Engage with Preboarding Activities

Preboarding gets some of your onboarding tasks out of the way in the days leading up to an employee’s start date, and when executed well, it builds excitement for the new employee. The key to preboarding success is to limit the work you pass on to the new hire. They aren’t being paid yet, and they likely already have a lot on their plate with the transition into their new role. Choose a couple of small tasks, such as setting up payroll or preparing their new email account. Be enthusiastic while sharing why these advanced tasks are to their benefit. During the preboarding phase, you might send a welcome package that includes company-branded swag or a welcome gift. This is also an ideal time to share an agenda of what they can expect on their first day. Show them in advance you’re organized and on top of the onboarding process. Ensure they know just how excited you are to have them join your team.

Communicating early and often is another crucial aspect of preboarding that can set the tone for a positive relationship. Send a welcoming message from either the team leader or a future coworker. Include some introductory information about the team they will be joining, the company’s mission and culture, and perhaps a fun fact or two about the office environment. Emphasize that you’re excited and prepared for their arrival, giving them a sense of belonging from the outset. By implementing effective preboarding strategies, you can spark excitement and create a positive initial impression that will carry through to their first official day and beyond.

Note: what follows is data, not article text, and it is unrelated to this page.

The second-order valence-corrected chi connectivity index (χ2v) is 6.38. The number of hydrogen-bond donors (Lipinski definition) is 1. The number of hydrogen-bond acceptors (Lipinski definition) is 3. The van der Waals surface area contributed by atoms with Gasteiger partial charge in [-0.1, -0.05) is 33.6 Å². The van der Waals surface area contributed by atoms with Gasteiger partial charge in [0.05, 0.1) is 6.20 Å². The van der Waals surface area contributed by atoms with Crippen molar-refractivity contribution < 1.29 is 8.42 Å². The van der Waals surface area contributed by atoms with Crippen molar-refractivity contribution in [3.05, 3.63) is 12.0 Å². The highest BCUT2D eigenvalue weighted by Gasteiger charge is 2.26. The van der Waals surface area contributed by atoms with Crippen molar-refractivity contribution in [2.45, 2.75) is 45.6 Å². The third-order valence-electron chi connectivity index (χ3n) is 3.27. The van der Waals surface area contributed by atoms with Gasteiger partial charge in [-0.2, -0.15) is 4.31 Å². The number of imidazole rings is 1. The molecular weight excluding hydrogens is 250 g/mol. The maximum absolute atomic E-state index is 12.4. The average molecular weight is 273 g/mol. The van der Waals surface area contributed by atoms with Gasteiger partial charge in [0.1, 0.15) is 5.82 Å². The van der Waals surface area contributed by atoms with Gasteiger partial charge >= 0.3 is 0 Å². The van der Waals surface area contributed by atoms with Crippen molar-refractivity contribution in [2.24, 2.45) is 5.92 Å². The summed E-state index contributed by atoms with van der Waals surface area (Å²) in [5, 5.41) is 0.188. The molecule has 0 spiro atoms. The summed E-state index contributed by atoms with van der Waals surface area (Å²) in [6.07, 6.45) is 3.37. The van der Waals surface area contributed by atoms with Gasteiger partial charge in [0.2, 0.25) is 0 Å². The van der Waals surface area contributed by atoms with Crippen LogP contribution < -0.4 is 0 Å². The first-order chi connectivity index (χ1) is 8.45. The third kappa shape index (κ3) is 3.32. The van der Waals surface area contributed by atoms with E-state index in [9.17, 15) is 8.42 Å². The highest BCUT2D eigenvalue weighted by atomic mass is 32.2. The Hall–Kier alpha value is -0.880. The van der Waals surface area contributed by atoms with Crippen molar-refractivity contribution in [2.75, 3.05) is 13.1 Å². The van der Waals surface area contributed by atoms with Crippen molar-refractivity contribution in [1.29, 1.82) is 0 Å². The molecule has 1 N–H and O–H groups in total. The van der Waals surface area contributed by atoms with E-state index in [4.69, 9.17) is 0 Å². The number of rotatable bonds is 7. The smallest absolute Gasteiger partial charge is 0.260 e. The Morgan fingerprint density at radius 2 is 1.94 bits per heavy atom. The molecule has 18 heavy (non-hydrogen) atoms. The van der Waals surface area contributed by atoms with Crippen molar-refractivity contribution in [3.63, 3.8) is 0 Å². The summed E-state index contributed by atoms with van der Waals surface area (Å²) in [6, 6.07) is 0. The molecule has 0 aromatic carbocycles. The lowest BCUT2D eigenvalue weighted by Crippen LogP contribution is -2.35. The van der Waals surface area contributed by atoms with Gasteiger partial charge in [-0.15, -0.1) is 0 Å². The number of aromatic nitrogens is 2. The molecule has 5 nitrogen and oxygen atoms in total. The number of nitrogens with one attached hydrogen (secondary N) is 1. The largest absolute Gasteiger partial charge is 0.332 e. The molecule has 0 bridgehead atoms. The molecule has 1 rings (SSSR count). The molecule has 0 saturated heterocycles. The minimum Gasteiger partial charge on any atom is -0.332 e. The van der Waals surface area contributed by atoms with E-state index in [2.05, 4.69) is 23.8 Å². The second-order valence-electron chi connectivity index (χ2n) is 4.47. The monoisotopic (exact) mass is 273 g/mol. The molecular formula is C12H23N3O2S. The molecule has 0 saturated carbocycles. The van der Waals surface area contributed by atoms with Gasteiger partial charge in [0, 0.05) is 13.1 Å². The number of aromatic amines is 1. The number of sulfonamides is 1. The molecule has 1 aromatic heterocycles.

Avoid Starting with Rules

Starting the onboarding process by overwhelming the new hire with company rules, procedures, and policies can be counterproductive. Instead of emphasizing the limitations and regulations of the workplace on the first day, focus on making the new employee feel welcomed and comfortable. Reserve the comprehensive review of company policies for later in the onboarding process. Instead, provide an overview of where these policies can be accessed and let the new hire review them at their own pace during the first few days or week. This approach not only prevents information overload but also starts the relationship on a positive and supportive note.

By focusing initially on what makes your workplace unique and enjoyable, you can create an engaging first-day experience. Inspire your new hires by sharing stories of success, innovation, and collaboration within the company. Showcase your company culture, values, and mission to instill a sense of purpose and belonging. This positive reception helps to set the tone for their future experiences and interactions, making them more likely to absorb information about rules and policies without viewing them in a negative light. Creating a welcoming environment on the first day is an effective way to build rapport and trust between the new employee and the organization.